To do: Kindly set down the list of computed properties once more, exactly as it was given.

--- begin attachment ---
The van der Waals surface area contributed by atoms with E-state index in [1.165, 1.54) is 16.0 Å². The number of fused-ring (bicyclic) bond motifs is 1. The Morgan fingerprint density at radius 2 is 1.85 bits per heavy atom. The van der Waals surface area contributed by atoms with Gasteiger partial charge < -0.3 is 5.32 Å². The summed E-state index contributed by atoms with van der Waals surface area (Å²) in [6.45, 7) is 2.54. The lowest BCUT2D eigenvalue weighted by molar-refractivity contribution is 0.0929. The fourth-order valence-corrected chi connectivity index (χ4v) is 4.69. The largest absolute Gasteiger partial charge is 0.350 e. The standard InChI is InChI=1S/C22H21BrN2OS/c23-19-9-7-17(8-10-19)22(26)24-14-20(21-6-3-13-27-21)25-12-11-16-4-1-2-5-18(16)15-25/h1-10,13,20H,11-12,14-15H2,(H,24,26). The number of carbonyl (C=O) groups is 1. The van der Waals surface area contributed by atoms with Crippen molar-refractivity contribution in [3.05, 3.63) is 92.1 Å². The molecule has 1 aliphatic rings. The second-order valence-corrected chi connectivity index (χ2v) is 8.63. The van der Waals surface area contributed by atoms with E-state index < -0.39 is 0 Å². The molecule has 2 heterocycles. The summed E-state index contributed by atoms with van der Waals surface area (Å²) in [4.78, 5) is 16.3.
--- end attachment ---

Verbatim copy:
The van der Waals surface area contributed by atoms with E-state index in [1.165, 1.54) is 16.0 Å². The number of fused-ring (bicyclic) bond motifs is 1. The Morgan fingerprint density at radius 2 is 1.85 bits per heavy atom. The van der Waals surface area contributed by atoms with Gasteiger partial charge < -0.3 is 5.32 Å². The summed E-state index contributed by atoms with van der Waals surface area (Å²) in [6.45, 7) is 2.54. The lowest BCUT2D eigenvalue weighted by molar-refractivity contribution is 0.0929. The fourth-order valence-corrected chi connectivity index (χ4v) is 4.69. The largest absolute Gasteiger partial charge is 0.350 e. The standard InChI is InChI=1S/C22H21BrN2OS/c23-19-9-7-17(8-10-19)22(26)24-14-20(21-6-3-13-27-21)25-12-11-16-4-1-2-5-18(16)15-25/h1-10,13,20H,11-12,14-15H2,(H,24,26). The number of carbonyl (C=O) groups is 1. The van der Waals surface area contributed by atoms with Crippen molar-refractivity contribution in [3.05, 3.63) is 92.1 Å². The molecule has 1 aliphatic rings. The second-order valence-corrected chi connectivity index (χ2v) is 8.63. The van der Waals surface area contributed by atoms with E-state index < -0.39 is 0 Å². The molecule has 2 heterocycles. The summed E-state index contributed by atoms with van der Waals surface area (Å²) in [4.78, 5) is 16.3.